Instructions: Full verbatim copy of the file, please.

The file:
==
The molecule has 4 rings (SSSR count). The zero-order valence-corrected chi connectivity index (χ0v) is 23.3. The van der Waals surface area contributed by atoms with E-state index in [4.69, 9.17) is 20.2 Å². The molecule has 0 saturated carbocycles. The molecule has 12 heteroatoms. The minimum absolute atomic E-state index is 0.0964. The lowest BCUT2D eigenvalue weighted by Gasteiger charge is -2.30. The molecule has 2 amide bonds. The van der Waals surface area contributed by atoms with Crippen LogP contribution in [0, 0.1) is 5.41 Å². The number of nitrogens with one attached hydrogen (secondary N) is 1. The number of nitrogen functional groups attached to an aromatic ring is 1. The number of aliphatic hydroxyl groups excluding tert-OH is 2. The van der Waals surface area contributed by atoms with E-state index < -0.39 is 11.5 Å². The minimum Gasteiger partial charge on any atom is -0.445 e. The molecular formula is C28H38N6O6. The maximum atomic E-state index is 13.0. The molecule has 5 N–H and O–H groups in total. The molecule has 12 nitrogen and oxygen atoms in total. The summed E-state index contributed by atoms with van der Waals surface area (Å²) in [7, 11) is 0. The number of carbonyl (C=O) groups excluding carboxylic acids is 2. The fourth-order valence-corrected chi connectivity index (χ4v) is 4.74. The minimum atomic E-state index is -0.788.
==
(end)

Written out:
The molecule has 4 rings (SSSR count). The zero-order valence-corrected chi connectivity index (χ0v) is 23.3. The van der Waals surface area contributed by atoms with E-state index in [4.69, 9.17) is 20.2 Å². The molecule has 0 saturated carbocycles. The molecule has 12 heteroatoms. The minimum absolute atomic E-state index is 0.0964. The lowest BCUT2D eigenvalue weighted by Gasteiger charge is -2.30. The molecule has 2 amide bonds. The van der Waals surface area contributed by atoms with Crippen LogP contribution in [0, 0.1) is 5.41 Å². The number of nitrogens with one attached hydrogen (secondary N) is 1. The number of nitrogen functional groups attached to an aromatic ring is 1. The number of aliphatic hydroxyl groups excluding tert-OH is 2. The van der Waals surface area contributed by atoms with E-state index < -0.39 is 11.5 Å². The minimum Gasteiger partial charge on any atom is -0.445 e. The molecular formula is C28H38N6O6. The maximum atomic E-state index is 13.0. The molecule has 5 N–H and O–H groups in total. The molecule has 12 nitrogen and oxygen atoms in total. The summed E-state index contributed by atoms with van der Waals surface area (Å²) in [7, 11) is 0. The number of carbonyl (C=O) groups excluding carboxylic acids is 2. The fourth-order valence-corrected chi connectivity index (χ4v) is 4.74. The minimum atomic E-state index is -0.788.